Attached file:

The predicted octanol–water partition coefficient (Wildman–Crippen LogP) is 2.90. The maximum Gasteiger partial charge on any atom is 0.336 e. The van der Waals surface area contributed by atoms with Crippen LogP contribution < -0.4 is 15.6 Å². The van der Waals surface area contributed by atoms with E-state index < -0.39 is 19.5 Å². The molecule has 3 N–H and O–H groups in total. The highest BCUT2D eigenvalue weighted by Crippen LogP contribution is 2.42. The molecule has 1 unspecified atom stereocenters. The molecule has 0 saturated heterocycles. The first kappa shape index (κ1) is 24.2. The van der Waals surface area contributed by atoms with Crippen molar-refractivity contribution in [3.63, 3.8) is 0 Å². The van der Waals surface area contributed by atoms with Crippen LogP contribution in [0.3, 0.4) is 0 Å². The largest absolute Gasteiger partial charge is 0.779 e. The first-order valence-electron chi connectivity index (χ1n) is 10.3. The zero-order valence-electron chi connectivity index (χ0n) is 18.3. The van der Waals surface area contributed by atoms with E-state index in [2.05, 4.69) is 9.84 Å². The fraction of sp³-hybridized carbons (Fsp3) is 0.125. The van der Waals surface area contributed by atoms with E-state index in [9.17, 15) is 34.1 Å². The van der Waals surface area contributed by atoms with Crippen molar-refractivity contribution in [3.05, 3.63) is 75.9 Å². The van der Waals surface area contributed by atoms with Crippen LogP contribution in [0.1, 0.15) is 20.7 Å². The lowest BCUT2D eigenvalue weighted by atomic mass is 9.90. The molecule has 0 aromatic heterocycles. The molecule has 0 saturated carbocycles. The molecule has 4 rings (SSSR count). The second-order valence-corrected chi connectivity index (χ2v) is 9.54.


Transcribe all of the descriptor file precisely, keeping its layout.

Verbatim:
The predicted octanol–water partition coefficient (Wildman–Crippen LogP) is 2.90. The maximum Gasteiger partial charge on any atom is 0.336 e. The van der Waals surface area contributed by atoms with Crippen LogP contribution < -0.4 is 15.6 Å². The van der Waals surface area contributed by atoms with E-state index < -0.39 is 19.5 Å². The molecule has 3 N–H and O–H groups in total. The highest BCUT2D eigenvalue weighted by Crippen LogP contribution is 2.42. The molecule has 1 unspecified atom stereocenters. The molecule has 0 saturated heterocycles. The first kappa shape index (κ1) is 24.2. The van der Waals surface area contributed by atoms with Crippen molar-refractivity contribution in [3.63, 3.8) is 0 Å². The van der Waals surface area contributed by atoms with Crippen LogP contribution in [0.3, 0.4) is 0 Å². The largest absolute Gasteiger partial charge is 0.779 e. The first-order valence-electron chi connectivity index (χ1n) is 10.3. The zero-order valence-electron chi connectivity index (χ0n) is 18.3. The van der Waals surface area contributed by atoms with E-state index in [2.05, 4.69) is 9.84 Å². The fraction of sp³-hybridized carbons (Fsp3) is 0.125. The van der Waals surface area contributed by atoms with E-state index in [9.17, 15) is 34.1 Å². The van der Waals surface area contributed by atoms with Crippen molar-refractivity contribution in [3.05, 3.63) is 75.9 Å². The van der Waals surface area contributed by atoms with Crippen LogP contribution in [0.1, 0.15) is 20.7 Å². The lowest BCUT2D eigenvalue weighted by atomic mass is 9.90. The molecule has 0 aromatic heterocycles. The molecule has 0 saturated carbocycles. The molecule has 4 rings (SSSR count). The second-order valence-corrected chi connectivity index (χ2v) is 9.54.